No state reflects Barack Obama's successes and subsequent struggles like Indiana. Two years after Obama became the first Democrat in four decades to capture the Hoosier State's electoral votes, Indiana was at the heart of the Republican landslide in the midterm elections, a conservative redoubt where the President's 2008 triumph has come to seem more like a fluke than a political turning point. But on Tuesday, in his first domestic trip since the midterms, Obama went to the sleepy town of Kokomo to herald the success of his economic policies.
For Kokomo, the trip was a signpost on the rocky road toward economic recovery. A year after its unemployment rate soared past 20%, Obama said the auto-industry bailouts and the stimulus package have helped kindle a turnaround, driving unemployment down to 12% and transforming what Forbes dubbed one of the fastest dying towns in the nation in 2008 into a beacon for other recession-racked manufacturing regions. At a Chrysler plant where 280 new employees have been brought on since August and 400 laid-off workers have been rehired, Obama sold the auto bailout as a linchpin in his Administration's efforts to spur growth and save jobs. "We're coming back. We're on the move," he said, calling the resurrection of the U.S.'s Big Three automakers and GM's recent stock offering signs of "confidence in a future that seemed so dim just 18 months ago."
The visit was an attempt to spotlight a city that has benefited from both the auto-industry restructuring and the $814 billion stimulus package, two polarizing policies the Administration has had a hard time pitching to a skeptical public. "You remember the voices arguing for us to do nothing," he told a crowd gathered in a plant packed with transmission parts. "We made the decision to stand with you because we had confidence in the American worker, more than anything. And today we know that was the right decision." Along with Vice President Joe Biden, Obama plugged stimulus-backed clean-energy projects and pledged to work with Republicans to "hammer out" a permanent extension to the Bush-era middle-class tax cuts. "We've got to put aside our differences," he said. "The election is over."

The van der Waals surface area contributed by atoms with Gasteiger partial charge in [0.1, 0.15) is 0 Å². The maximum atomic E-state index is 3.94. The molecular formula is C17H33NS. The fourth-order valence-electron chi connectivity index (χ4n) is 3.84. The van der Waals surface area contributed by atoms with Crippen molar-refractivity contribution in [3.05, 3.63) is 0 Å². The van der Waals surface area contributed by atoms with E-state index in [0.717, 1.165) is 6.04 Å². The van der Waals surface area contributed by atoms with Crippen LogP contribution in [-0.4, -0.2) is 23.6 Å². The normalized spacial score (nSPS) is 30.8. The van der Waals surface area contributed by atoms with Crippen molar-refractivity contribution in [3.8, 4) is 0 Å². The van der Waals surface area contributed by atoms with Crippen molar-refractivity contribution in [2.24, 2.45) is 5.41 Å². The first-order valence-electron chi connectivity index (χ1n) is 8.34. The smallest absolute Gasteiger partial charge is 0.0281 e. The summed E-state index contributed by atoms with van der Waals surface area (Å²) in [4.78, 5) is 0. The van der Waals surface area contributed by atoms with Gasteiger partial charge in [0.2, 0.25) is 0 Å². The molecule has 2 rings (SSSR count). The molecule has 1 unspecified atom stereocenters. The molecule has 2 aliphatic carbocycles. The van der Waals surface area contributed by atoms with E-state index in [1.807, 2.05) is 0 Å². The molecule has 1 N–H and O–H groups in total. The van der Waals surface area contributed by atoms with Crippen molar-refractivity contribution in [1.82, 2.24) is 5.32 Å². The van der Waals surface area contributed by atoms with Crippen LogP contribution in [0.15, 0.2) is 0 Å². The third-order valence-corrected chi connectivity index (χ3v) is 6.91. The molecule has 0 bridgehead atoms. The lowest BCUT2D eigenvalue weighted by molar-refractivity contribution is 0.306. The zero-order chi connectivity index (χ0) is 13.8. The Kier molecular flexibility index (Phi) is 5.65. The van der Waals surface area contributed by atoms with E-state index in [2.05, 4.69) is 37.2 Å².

That means, however, that another one is on the verge of beginning, and the trip seemed to mark the unofficial kickoff to a re-election campaign whose contours will be shaped by jousting over the economy. In Kokomo, Obama is betting his argument will prove powerful. "For anybody who says our country's best days are behind us," he said, "have them come to Kokomo."
Its triumphant tone notwithstanding, Obama's arrival in Indiana offered a tableau of the challenges of holding together his fraying coalition. Despite the $8.4 billion in stimulus funds sent to the state, Obama has an uphill climb to hold Indiana, where analysts chalked up Republican gains this month partly to the President's sagging popularity. Among the notables joining him when Air Force One landed on the tarmac at an air-reserve base in nearby Peru were Senator Evan Bayh, a retiring centrist, and Representative Joe Donnelly, who won re-election partly by distancing himself from the Administration's legislative successes.
Still, the President, who last visited in April 2008, seemed to savor his return. The so-called Chrysler tour was part of a series of stops at local businesses propped up by stimulus cash. At a firehouse, Obama and Biden ate club sandwiches out of plastic-foam containers with the mayor and several firemen, at least three of whom were laid off and rehired with money from a FEMA grant. On the way through town, where streets were lined with onlookers gawking at the presidential motorcade, Obama and Biden stepped into a sea of screaming children at a local elementary school, shaking hands and snapping pictures.
Before leaving, they ducked into a local bakery purchased in part through a $140,000 stimulus loan. Outside the tiny shop, the President worked one last rope line across from a car wash. As he hobnobbed in the chilly weather, a supporter hollered the signature slogan from the 2008 campaign. "Yes, we can!" Obama said back. A moment later, he slid into his limo to head back to the pressure cooker of a divided capital.